Judging by the official 4.1% unemployment rate, US workers appear to be doing pretty well. Unlike a few years ago, almost everyone who wants a job has one. That’s an improvement.
Having “a job” isn’t the same as having a good job, of course, one that pays enough to cover your needs and lets you feel worthy and productive. Those are more elusive, although the situation is far better than it was during the recession.
But these conclusions come from data that looks at averages, and few people are average.
I thought about this because recently I’ve been helping John Mauldin write about the problems with economic data. That low unemployment rate is a key reason the Federal Reserve plans to hike interest rates three times this year (some people even think it will be four times).
That could be a serious mistake because millions of people aren’t as secure and stable as the unemployment rate implies.
The Fed should know this… because the Fed itself says so.
Photo: Getty Images
The Federal Reserve Board has vast resources to give it every possible bit of useful data. One such resource: The Community Advisory Council (CAC). Its role is to give the Board “diverse perspectives on the economic circumstances and financial services needs of consumers and communities, with a particular focus on the concerns of low- and moderate-income populations.”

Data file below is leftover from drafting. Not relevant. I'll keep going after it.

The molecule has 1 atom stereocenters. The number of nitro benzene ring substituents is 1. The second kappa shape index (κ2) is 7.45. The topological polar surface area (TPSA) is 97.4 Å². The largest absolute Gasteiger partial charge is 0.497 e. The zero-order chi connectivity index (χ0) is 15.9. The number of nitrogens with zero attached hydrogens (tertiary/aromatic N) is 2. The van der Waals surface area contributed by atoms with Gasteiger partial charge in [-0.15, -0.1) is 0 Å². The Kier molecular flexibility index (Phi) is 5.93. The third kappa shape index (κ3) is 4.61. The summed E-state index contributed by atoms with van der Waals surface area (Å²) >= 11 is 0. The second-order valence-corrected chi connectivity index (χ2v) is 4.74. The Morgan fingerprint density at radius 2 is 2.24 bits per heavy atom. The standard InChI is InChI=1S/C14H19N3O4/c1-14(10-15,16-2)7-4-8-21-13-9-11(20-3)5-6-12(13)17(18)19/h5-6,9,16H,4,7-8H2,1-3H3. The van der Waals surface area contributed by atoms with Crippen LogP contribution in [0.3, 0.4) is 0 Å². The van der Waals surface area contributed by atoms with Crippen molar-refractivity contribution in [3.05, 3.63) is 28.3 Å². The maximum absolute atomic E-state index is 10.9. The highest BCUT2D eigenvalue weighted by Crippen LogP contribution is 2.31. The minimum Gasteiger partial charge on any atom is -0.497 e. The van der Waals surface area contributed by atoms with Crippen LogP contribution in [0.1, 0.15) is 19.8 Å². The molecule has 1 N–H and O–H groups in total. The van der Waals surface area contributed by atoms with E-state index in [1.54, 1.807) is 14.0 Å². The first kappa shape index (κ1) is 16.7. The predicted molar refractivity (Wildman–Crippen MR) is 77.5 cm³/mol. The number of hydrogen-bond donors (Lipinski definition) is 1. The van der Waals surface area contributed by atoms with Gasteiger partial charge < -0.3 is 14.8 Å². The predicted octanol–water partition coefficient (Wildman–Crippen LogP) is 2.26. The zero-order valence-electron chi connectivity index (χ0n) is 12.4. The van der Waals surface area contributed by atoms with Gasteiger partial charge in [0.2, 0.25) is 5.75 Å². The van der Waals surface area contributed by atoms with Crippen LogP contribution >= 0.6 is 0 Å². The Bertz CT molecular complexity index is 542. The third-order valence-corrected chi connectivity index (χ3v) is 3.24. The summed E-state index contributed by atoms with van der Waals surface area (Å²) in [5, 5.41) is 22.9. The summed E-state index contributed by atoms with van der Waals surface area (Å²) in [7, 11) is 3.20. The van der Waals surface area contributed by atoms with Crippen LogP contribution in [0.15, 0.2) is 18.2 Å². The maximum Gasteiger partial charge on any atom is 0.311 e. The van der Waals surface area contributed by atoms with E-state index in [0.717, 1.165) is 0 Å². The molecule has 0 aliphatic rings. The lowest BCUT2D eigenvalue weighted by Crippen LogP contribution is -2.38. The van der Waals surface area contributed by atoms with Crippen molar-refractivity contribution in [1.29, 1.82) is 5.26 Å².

That sounds useful. If wages are the key to 2018, as I wrote recently, the Fed should hear from average wage-earners as well as bankers and politicians.
This is particularly important on job and wage issues. Like inflation, the unemployment rate doesn’t reflect everyone’s situation. If people are “employed” but still in terrible conditions, the Fed may charge ahead with the wrong policies.
The CAC’s input should reduce that risk—but apparently, it’s not.
The Fed’s Board of Governors met with the CAC on November 3, 2017. You can read the official record here. And here’s part of the council’s jobs input. (I’ve split it into bullet points for clarity, but this is a direct quote.)